If you’ve just developed an interest in playing pool and aren’t sure how to hold a pool cue correctly, you’ve come to the right place.
I’ll discuss everything you need to know, such as how to get a proper grip on your cue stick, position your hands correctly for different types of bridges, and complete a stroke. And as a bonus, I’ll throw in some tips to help you take more accurate shots.
But wait, I want to share a secret with you – there’s no actual wrong or correct way to hold the pool cue. Everyone simply has a unique style they’re comfortable with. But you can significantly improve your pool game using the guidelines mentioned in this article. Once you’ve mastered these basics, you’ll be shooting pool like a professional pool player in no time at all.
So before I dive deep into the topic, let’s take a few moments to become familiar with your pool cue.
Ready to get started?
Anatomy of a Cue Stick
Taking the time to recognize the different parts of a pool stick will help you understand how to hold a cue stick the right way and play with more confidence.
The heavier end of your pool stick is known as the pool butt, while the lighter, narrower end is called the tip. It’s the part players use to strike the cue ball during the game. The size and hardness of the tip influence the power of your shots. For instance, a hard tip allows you to strike the cue ball more powerfully than a soft one.
The shaft is the smooth upper tapered part of the cue stick that glides through the fingers of your bridge hand. The wrap is on the opposite end of the stick, where you grasp the cue stick with your grip hand, which is your dominant hand.
The dominant hand is simply a term that refers to your preferred hand. So if you’re right-handed, your right hand is the dominant hand, and your left hand is the non-dominant hand.
Professionals typically use different pool sticks, including 1-piece, 2-piece, and 3-piece sticks. In the case of jointed pool cues, the pieces are screwed together at the joint. Players need to check the quality of the joint before playing. A strong joint offers the strength and stability you need to correctly make a solid shot, while a weak one can create an inaccurate one.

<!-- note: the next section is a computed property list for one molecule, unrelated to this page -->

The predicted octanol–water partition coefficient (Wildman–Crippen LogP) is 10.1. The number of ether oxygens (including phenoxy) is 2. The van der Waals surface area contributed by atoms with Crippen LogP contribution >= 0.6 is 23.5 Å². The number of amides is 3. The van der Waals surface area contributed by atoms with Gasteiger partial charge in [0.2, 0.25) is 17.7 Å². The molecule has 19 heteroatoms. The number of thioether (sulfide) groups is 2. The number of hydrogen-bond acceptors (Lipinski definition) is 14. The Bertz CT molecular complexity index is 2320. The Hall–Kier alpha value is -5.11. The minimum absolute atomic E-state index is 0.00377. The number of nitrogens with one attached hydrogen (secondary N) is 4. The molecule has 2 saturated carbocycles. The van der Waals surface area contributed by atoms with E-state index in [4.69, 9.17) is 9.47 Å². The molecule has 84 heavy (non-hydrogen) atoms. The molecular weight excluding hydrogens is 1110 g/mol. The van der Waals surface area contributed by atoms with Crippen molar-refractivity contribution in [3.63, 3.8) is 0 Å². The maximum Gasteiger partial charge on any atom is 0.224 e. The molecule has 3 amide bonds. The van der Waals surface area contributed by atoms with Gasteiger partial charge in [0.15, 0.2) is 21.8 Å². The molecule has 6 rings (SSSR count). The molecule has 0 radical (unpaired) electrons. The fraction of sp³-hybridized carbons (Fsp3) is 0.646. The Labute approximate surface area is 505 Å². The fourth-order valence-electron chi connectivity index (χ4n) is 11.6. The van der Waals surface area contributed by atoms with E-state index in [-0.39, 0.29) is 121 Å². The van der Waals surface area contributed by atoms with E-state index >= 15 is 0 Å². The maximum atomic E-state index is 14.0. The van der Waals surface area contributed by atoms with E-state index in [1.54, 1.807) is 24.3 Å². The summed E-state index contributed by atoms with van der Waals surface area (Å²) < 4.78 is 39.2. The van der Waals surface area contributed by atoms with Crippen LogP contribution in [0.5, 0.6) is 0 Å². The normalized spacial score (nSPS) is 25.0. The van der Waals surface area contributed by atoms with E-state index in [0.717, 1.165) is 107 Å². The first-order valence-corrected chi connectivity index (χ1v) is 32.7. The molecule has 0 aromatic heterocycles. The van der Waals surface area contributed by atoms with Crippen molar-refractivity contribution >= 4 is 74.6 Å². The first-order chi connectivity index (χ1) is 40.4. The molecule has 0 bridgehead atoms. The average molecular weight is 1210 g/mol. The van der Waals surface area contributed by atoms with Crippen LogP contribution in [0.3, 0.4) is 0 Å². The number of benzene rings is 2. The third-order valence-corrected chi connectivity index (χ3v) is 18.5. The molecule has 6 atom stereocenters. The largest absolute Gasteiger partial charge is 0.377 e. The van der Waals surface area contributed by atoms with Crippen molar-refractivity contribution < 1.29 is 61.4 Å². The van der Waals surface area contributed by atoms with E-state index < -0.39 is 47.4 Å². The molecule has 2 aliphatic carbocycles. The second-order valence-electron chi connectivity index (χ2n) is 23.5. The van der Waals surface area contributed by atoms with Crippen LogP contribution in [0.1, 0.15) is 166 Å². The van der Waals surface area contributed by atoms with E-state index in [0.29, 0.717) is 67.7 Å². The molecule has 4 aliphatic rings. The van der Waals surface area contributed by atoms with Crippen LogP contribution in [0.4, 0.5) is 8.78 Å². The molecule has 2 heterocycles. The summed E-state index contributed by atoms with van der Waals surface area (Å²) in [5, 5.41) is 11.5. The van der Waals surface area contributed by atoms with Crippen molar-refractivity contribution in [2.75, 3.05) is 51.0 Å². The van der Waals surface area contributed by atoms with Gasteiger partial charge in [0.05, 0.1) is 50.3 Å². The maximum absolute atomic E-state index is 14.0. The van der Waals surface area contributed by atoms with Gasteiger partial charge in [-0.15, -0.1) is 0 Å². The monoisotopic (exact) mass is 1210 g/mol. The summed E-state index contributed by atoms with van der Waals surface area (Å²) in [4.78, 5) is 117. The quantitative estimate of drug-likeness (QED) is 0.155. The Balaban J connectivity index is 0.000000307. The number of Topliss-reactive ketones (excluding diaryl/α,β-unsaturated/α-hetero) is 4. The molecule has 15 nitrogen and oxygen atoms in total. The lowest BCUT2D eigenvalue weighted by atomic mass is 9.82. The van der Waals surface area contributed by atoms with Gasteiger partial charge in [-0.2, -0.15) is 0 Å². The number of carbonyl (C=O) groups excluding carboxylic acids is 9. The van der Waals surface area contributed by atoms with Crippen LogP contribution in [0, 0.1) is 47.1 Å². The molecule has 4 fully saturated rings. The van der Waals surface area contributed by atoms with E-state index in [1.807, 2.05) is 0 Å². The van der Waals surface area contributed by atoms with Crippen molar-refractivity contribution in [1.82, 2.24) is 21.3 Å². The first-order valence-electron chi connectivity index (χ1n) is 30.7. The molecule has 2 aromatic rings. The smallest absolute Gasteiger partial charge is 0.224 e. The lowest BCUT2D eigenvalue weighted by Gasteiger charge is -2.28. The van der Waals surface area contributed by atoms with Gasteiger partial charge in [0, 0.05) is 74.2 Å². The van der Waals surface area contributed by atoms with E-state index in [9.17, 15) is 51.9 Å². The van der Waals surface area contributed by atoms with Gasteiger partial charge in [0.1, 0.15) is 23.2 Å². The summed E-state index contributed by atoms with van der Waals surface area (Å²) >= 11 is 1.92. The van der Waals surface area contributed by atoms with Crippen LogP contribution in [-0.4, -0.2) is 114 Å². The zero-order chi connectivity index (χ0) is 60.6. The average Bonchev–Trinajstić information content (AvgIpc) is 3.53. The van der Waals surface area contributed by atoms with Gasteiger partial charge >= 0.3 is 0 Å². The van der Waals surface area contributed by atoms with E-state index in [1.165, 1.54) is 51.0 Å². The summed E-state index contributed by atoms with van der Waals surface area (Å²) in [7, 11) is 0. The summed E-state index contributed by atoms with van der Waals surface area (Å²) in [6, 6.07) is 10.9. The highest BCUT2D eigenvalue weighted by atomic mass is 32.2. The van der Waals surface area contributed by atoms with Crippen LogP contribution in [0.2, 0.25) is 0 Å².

Now that you’re familiar with the anatomy of your cue stick let’s get down to business.
3 Steps to Hold a Pool Stick Correctly
Learning how to hold a pool stick consists of three main steps: the grip, bridge, and stroke. Let’s look at each in more detail.
1. Perfect Your Grip
You need to hold the cue stick at the level of your hip and place your grip hand on the wrap. There is no specific spot where you should put your hand as it can be different for everyone, depending on the height and length of a player’s arms.
But the general location tends to be around 4 to 5 inches from the base of the stick. Holding the stick too far towards the end or too close to the shaft can make it difficult to control your cue stick. In fact, the wrong position can impact your stroke, which I’ll discuss in more detail a little later.
Now that you have an idea of where to place your hand let’s discuss how you should hold the cue.
A firm yet relaxed grip offers better control of the cue stick. My emphasis is on the word comfortable.
I’ve seen my fair share of beginners who hold their pool sticks in a tense, tight grip. This can negatively influence your shots and cause a great deal of discomfort during the game.
Conversely, a grip that’s too loose offers less accuracy and control over the cue stick. So ideally, your grip shouldn’t be too tight or too loose.